Theatre Review ‘Camelot’ at Westchester Broadway TheatrePublished: Tuesday, February 10, 2015 12:00 pm By: Kristen Weyer Source: NY Theatre Guide
Camelot, this classic tale of knights, chivalry and ill-fated love has enthralled countless generations. Arthur, Guenevere and Lancelot, Merlin, Mordred and the Knights of the Round Table, these names bring us to a place of mystery, magic and legend. Told in many ways throughout the ages this version, Camelot, is the creation of the musical geniuses Lerner and Loewe. It opened on Broadway in December 1960, starring Julie Andrews, Richard Burton, Roddy McDowall and Robert Goulet, and won four Tony Awards in 1961.
… a classic tale of love, honor, dreams and betrayal.
Westchester Broadway Theatre’s production of Camelot, is directed and choreographed by Richard Sabellico. He also adapted this version from the original, with permission from Alan Jay Lerner’s family. Eliminating scenes which he considered to be superfluous to the main plot, Sabellico chooses to focus on the love triangle of Arthur, Guenevere and Lancelot. He accomplishes this quite well actually, with one small caveat. There is very little setup for the budding romance between Guenevere and Lancelot, so the seemingly direct jump from disdain to love feels rather abrupt. Perhaps this is due to the excised scenes, perhaps not, either way you are expecting it to happen at some point regardless, so it’s fairly easy to look over.
The cast of this performance is incredible. Excellent characterization, emotion, and singing from every angle. Clark Scott Carmichael’s portrayal of King Arthur is superb. You fall in love with him from his first scene, where he plays the nervous young man waiting to meet his bride with the perfect level of adorable bashfulness. He is innocent and lovable, with charming mannerisms that follow him as he matures throughout the show into a man with high ideals and lofty dreams. Jennifer Hope Wills is stunning as the beautiful Guenevere. With an impressive soprano and regal bearing, she goes from a sheltered, naïve girl to a woman torn between two sides of her heart. Jeremiah James’ Lancelot is suave and debonair. He oozes the self-confidence his character possess, assured he is the best at whatever he sets out to do. Mordred is played by Jordan Wolfe with perfectly disturbing creepiness, and an added brogue which heightens his air of mystique. Martin Van Treuren is wonderful as both Merlyn and King Pellinore. His comedic timing is much appreciated throughout a production which is otherwise quite emotionally heavy.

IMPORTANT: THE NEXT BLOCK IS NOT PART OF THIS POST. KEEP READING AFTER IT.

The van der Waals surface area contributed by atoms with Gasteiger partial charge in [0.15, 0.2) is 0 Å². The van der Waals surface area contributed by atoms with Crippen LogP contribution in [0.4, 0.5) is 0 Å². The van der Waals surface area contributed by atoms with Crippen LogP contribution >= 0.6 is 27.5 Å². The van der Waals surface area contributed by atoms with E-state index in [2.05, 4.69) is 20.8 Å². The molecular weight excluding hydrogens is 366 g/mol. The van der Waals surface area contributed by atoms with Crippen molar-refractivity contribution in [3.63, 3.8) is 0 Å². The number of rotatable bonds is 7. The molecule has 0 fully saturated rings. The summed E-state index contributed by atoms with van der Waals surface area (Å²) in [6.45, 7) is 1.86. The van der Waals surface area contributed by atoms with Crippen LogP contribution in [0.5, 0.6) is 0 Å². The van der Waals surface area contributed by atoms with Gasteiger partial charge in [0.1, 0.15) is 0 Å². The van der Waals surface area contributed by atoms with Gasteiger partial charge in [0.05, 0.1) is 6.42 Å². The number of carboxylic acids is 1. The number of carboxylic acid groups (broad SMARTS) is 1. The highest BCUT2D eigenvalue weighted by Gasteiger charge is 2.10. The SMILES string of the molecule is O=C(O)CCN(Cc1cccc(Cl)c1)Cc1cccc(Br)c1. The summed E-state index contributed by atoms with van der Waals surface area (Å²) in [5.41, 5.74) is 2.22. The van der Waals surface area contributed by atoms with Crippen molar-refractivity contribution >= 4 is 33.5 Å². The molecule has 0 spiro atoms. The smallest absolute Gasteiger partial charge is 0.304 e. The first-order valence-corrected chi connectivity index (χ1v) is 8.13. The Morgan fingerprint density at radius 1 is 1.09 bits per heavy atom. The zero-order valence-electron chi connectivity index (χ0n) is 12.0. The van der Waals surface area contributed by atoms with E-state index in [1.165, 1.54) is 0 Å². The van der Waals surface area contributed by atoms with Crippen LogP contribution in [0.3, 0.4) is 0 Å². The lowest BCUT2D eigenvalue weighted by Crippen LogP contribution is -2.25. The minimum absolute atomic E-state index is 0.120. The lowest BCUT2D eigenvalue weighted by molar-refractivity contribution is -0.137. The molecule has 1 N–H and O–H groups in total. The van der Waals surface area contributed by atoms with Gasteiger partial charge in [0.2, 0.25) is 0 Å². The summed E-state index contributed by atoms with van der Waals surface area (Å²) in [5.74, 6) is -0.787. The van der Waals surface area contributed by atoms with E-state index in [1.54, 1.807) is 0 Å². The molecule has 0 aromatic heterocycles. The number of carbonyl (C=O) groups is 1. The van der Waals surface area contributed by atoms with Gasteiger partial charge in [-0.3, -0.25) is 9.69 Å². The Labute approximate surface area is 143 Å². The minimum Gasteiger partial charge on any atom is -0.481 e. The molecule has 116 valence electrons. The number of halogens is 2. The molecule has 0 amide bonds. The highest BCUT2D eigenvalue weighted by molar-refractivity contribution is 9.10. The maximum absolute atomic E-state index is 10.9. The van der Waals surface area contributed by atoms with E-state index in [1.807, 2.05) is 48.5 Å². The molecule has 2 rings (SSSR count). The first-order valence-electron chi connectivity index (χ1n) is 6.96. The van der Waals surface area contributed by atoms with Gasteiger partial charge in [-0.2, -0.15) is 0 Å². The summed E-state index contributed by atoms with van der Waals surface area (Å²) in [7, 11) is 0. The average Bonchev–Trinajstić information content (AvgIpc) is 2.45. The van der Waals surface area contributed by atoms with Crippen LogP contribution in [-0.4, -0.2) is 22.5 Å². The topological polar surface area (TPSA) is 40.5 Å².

Any show centered on the past, no matter the quality of the book or talent of the cast, must rely on costuming as the final element. Camelot’s Costume Designer Janell Berté does not disappoint. Gorgeous, intricate costumes dazzle in every scene, with historic details and accurate cuts. Added to an attractive set by Kyle Dixon, Camelot is visually stunning from beginning to end. Of course, as with any classic musical, the score carries much of the show. The live orchestra under direction of Ryan Edward Wise performs brilliantly, executing the soaring melodies with perfection.
Camelot, a classic tale of love, honor, dreams and betrayal. A noble goal centuries before its time. A love, fated to fail. A legend that cries “Don’t let it be forgot, that once there was a spot, for one brief shining moment that was known as Camelot.”
Running Time: Approximately 3 hours with one 20 minute intermission.
Camelot is playing at Westchester Broadway Theatre until April 5th, 2015. The theatre is located at One Broadway Plaza, Elmsford NY. For tickets call the Box Office at (914) 592-2222